As Tim Adams was walking off the field in the coastal town of Pacifica, he was approached by Sacred Heart’s top player. The blonde, shaggy-haired linebacker was left mesmerized by the play of the Tigers’ quarterback, and he had a compliment to pass along to Terra Nova’s coach.
“I don’t understand how the heck your quarterback was fitting balls in there,” said Ben Burr-Kirven, the former UW linebacker and reigning Pac-12 Defensive Player of the Year who’s now playing for the Seattle Seahawks.
“… His arm has been live his whole life,” Adams said, “but the ability and the confidence for him to fit the ball into tight windows on level two and level three between linebackers and free and strong safeties and corners and outside backers, it just is amazing.”
Gordon hit on 73 percent of his passes that night and had four touchdowns. The numbers were usually more robust than that. Gordon once threw for seven touchdowns in a single game. No, wait, in one half of a game. Adams pulled his starter at halftime because the Tigers had an important playoff game on deck, and to this day the “what ifs” still churn through his mind. Thirteen or 14 touchdowns? In one game?
“It would’ve been California record-book stuff,” Adams said.
And “what if” Gordon played all three years on the varsity squad? He wasn’t elevated until his junior season because his parents were reluctant to toss him to the wolves as a sophomore.
“I’m kicking myself in the ass,” Adams said. “Why didn’t I battle the mother a little more when he was a sophomore to get him up before his junior year?”
It took the slight, scrawny Terra Nova quarterback just two seasons to amass 7,600 passing yards and 78 touchdowns. He completed 519 passes and recorded a career completion percentage of 65 percent. In 2013, his 4,899 passing yards ranked sixth in the country, according to MaxPrep’s database, topping the output of a few other notable high school senior QBs such as Kyler Murray, Brett Rypien and even his former WSU teammate, Minshew.
All of Terra Nova’s major passing records belong to Gordon. Well, they belong to Anthony Gordon, and here’s why that’s an important thing to clarify.
The Gordons might as well be the Mannings of Pacifica, California.
Six members of the family have been the varsity quarterback at Terra Nova. Three have held the mark for single-season touchdowns. Anthony’s youngest sibling Dominic is a sophomore on the current varsity squad who has ambitions – and plenty of time – to break big bro’s record.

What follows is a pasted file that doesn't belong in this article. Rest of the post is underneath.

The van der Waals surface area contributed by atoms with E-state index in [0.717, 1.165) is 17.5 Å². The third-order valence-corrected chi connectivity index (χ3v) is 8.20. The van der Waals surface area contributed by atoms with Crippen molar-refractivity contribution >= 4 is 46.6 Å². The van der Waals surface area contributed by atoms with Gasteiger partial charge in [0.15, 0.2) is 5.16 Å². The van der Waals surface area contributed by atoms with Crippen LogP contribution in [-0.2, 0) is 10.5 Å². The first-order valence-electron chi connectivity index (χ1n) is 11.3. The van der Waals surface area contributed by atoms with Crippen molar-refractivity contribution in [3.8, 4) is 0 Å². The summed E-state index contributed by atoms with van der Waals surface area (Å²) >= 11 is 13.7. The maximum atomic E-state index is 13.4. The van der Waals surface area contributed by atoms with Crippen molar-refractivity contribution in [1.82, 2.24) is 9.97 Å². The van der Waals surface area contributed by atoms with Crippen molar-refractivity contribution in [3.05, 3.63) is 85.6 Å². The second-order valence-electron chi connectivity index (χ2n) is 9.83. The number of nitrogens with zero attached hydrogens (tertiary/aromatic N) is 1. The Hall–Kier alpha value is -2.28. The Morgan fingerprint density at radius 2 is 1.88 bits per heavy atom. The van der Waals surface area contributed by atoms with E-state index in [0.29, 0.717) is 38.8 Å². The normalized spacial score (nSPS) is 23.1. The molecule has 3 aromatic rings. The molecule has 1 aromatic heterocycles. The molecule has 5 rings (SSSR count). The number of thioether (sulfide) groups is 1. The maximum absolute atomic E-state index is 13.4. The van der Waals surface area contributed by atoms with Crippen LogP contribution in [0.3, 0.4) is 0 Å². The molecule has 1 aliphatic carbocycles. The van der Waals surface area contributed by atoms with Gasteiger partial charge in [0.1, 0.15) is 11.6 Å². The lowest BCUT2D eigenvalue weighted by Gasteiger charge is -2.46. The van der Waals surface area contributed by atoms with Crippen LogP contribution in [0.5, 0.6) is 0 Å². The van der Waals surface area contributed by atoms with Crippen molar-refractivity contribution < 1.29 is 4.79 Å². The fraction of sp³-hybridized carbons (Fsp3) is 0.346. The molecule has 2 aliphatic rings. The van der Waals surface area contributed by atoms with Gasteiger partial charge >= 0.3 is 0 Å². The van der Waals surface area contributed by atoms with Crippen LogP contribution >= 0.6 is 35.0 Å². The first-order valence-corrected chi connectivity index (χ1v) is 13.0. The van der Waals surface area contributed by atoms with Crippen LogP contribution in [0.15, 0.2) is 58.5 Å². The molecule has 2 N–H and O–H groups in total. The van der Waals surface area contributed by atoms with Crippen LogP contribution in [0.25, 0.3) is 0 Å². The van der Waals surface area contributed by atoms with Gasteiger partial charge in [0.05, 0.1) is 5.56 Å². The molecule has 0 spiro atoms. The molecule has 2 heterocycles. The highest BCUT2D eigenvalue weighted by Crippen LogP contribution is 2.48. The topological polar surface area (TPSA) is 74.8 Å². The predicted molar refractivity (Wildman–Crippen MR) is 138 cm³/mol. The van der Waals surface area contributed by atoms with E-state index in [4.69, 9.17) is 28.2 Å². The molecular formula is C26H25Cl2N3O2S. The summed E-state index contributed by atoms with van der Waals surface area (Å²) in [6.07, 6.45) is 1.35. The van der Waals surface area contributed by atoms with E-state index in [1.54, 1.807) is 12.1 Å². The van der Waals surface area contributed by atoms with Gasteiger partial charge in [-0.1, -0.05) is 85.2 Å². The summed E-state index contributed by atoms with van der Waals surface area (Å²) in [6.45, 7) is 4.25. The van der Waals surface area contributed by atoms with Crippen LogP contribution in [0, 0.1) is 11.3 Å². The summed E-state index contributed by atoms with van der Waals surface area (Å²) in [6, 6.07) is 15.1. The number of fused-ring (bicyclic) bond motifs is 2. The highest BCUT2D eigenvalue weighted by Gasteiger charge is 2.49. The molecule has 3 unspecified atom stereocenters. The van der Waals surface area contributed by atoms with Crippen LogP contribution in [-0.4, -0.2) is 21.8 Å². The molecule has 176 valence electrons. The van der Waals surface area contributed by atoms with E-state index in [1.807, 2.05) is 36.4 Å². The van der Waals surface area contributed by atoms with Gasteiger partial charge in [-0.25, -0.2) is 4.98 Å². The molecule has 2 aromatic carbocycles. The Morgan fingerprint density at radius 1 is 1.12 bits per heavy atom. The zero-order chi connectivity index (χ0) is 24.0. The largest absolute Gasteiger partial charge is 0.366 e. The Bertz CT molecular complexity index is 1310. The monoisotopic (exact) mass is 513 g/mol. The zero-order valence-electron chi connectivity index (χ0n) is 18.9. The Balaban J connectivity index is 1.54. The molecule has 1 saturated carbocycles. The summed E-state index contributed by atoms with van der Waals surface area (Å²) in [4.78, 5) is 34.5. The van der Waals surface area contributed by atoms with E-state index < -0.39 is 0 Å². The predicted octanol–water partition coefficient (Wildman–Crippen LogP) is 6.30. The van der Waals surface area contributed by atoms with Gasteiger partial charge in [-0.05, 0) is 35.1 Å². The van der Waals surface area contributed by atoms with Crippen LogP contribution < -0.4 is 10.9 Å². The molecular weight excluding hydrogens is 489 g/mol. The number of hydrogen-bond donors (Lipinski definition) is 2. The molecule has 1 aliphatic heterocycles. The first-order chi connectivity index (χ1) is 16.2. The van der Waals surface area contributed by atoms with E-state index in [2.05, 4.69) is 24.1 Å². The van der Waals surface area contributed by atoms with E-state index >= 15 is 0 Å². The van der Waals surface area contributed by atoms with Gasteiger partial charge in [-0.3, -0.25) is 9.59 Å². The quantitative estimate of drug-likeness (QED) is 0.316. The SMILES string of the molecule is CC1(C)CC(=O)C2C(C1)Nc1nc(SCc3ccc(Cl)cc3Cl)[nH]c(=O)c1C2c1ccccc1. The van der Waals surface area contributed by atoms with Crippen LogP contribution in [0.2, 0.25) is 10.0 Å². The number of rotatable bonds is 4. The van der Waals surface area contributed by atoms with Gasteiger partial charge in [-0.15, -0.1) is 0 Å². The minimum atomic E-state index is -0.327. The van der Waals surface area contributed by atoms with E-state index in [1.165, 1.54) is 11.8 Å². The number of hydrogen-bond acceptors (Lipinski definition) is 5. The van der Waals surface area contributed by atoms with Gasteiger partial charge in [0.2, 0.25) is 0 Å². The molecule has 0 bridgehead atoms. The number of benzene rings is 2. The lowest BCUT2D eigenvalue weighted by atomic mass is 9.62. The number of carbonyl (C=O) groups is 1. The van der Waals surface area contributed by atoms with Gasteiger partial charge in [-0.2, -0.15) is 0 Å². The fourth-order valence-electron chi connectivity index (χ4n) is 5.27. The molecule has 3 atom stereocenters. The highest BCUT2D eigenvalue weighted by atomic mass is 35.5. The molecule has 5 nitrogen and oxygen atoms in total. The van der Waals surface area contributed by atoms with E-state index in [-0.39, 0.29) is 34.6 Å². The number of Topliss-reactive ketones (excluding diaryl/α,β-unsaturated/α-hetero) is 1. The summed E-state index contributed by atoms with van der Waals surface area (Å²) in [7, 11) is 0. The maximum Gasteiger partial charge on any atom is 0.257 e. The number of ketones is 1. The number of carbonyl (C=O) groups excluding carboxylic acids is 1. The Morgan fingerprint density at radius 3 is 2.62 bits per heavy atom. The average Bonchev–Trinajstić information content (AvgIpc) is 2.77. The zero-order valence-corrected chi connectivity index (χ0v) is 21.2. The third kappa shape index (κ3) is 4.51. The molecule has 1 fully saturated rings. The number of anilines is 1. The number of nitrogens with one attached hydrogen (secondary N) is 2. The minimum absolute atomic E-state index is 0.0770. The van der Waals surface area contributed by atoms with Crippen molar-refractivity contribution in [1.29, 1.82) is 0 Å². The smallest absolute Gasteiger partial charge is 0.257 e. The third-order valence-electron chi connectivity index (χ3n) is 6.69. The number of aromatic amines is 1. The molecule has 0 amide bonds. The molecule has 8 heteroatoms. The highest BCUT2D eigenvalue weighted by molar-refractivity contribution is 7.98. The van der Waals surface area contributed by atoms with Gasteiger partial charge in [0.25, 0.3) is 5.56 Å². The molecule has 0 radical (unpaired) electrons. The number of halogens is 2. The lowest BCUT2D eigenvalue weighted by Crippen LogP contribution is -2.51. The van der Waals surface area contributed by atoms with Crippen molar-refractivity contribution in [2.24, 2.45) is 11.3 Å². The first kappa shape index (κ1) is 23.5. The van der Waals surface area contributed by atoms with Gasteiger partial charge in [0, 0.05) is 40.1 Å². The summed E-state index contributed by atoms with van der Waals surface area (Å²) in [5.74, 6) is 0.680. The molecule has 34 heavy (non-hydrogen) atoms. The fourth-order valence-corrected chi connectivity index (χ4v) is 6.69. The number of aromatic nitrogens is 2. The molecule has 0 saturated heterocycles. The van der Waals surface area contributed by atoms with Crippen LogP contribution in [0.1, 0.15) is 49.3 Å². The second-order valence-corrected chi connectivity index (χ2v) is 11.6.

When throwing the football was not necessarily en vogue, Anthony’s father Ryan set the single-season record with 24 touchdowns in 1994. Phil Gordon, Ryan’s brother, has a short seven-game quarterbacking the Tigers in ’95 when Terra Nova’s starter went out with an injury. Seven years later, uncle Greg Reynolds took aim at the record and set the standard, with 32 touchdowns as a senior before going on to a baseball scholarship at Stanford and eventually becoming the second overall pick of the 2006 MLB draft.
Terra Nova commemorates its standout QBs by hanging a photo of the current record-holder in the school’s weight room. That tradition has spawned another one within the Gordon family. When Greg broke Ryan’s touchdowns record, he sent his brother on a scavenger hunt during the family’s annual Easter egg hunt, held at Anthony’s grandparents’ house. The search took Ryan to the chicken coop, where Greg had left his brother’s Terra Nova photo.
“(Greg) wrapped up my picture with a little note saying, ‘Now my picture’s up there,’ ” Ryan said.
When Anthony smashed the record as a senior, throwing 49 touchdowns, he removed his uncle’s photo from the weight room and gave it to Greg at a family dinner.
“He was real fired up about it,” Anthony said.
Middle brother Nate Gordon was more of a runner than a thrower, but he still tossed 29 touchdowns as a senior and led Terra Nova to the Central Coast Section title game.
“It was almost like it was destiny, because the quarterback that was there two years before I was there, he was at like 31 touchdowns, one away from the record,” Anthony said. “Unfortunately, he got hurt and it was almost like the stars are aligning. … My brother Dom is a big pocket passer, so I hope he’ll be able to keep it in the name.”
Dominic affirmed his intentions: “I’ve brought it up to him about handing him his picture one day and telling him I beat him.”
‘Finally a quarterback’
College coaches would file in and out of Adams’ office in Pacifica to inquire about Gordon. “25-30 DI coaches,” dropped by, he estimated. Michigan coach Jim Harbaugh sent his son Jay, a West Coast recruiter for the Wolverines, to Terra Nova to watch Gordon throw and spend time with the QB in the film room.
“He can play,” Jay Harbaugh told Terra Nova’s coach, according to The Mercury News.